Our mission is to improve the quality of life for those living with ALD/AMN. A few of the ways we do this are by advocating for newborn screening, raising awareness, and advancing education.
In 2013, The Myelin Project sponsored California Assembly Bill 1559 – authored by former Assemblyman, now California Senator Dr. Richard Pan – in order to mandate newborn screening of adrenoleukodystrophy (ALD) in California. On September 25th, 2014, Governor Jerry Brown signed our bill into law making California the fourth state in the United States to pass legislation to screen newborns for ALD – a potentially life threatening genetic disease that is manageable if detected early, before the onset of symptoms. Currently, only New York and Connecticut are screening newborns ALD.
Newborn screening identifies conditions that can affect a child’s long-term health or survival. Each year, millions of babies in the U.S. are routinely screened, using a few drops of blood from the newborn’s heel, for certain genetic, endocrine, and metabolic disorders. Early diagnosis and proper disease treatment can make the difference between lifelong impairment and healthy development. Far too often when proper diagnosis of adrenoleukodystrophy (ALD) is finally reached it is too late to save the child affected. This tragic result can be prevented if the affected individual and their doctors know they have the disease and can obtain lifesaving treatments early enough. Testing newborns for ALD (like California does for more than 70 other diseases) is the way to do this.
On February 16th, 2016, Secretary of the United States Department of Health and Human Services, Sylvia Burwell, approved the addition of adrenoleukodystrophy (ALD) to the Recommended Uniform Screening Panel (RUSP), the federal list of genetic diseases recommended for state newborn screening programs. Assembly Bill 1559 mandated that California begin testing newborns for ALD once Burwell had approved this recommendation.
After meeting with the the California Department of Public Health in June of 2016, we received word from the Genetic Disease Screening Program (GDSP) that ALD screening will begin in mid-September of 2016. In addition, to comply with Assembly Bill 1559, GDSP will also begin screening the backlog of specimens received at our laboratory on and after February 16, 2016. A program announcement letter will be sent prior to the start date.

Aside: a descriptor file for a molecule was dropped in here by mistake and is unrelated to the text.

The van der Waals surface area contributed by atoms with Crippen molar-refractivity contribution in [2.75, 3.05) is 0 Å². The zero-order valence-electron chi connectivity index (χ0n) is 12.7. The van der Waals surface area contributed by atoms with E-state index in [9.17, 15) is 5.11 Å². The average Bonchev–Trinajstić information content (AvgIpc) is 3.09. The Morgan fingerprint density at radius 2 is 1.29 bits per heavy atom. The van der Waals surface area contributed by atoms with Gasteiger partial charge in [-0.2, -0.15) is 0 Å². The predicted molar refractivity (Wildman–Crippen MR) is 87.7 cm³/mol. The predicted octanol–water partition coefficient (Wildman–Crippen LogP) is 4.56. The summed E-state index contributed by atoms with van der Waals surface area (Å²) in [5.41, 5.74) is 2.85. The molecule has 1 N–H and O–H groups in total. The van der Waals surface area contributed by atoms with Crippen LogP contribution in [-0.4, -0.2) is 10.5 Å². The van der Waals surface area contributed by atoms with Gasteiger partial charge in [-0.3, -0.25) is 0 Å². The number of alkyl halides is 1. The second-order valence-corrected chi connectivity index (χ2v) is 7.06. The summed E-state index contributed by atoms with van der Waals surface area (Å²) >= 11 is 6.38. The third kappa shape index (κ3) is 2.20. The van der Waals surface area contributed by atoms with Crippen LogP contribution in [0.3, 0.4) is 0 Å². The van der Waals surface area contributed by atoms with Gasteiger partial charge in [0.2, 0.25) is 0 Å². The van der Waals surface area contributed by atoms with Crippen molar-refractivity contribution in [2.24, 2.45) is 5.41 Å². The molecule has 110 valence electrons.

As a founding member of the World Leukodystrophy Alliance, we continue to collaborate with 14 other leukodystrophy organizations in order to leverage our resources to improve the quality of life for leukodystrophies patients by raising awareness and funding research projects. We have been participating in the Child Neurology Conference for the last two years in order to educate medical and research professionals about the leukodystrophies.
We are proud participants of Rare Disease Day, an international day of action which aims to raise awareness of rare diseases by targeting the general public, policy makers, public authorities, industry representatives, researchers, and health professionals. The political momentum resulting from Rare Disease Day also serves advocacy purposes. For this year’s Rare Disease Day on February 29th, 2016, The Myelin Project was at the State Capitol building in Sacramento, California with other rare disease advocates, state legislators, industry representatives, and the media.
Janis Sherwood, board member, has been traveling throughout the United States in a retrofitted RV raising awareness of ALD in order to help others avoid the same fate as her son Sawyer, who passed away from the disease after several misdiagnoses. To learn more about Janis, click here.
We are proud members of The National Organization for Rare Disorders (NORD), the official Sponsor of Rare Disease Day in the United States. Our goal is to increase the exposure of ALD, and to coordinate with other rare disease organizations to advocate for legislation and raise awareness of all rare diseases. For more than 30 years, NORD has been providing services for patients and their families, rare disease patient organizations, medical professionals, and those seeking to develop new diagnostics and treatments.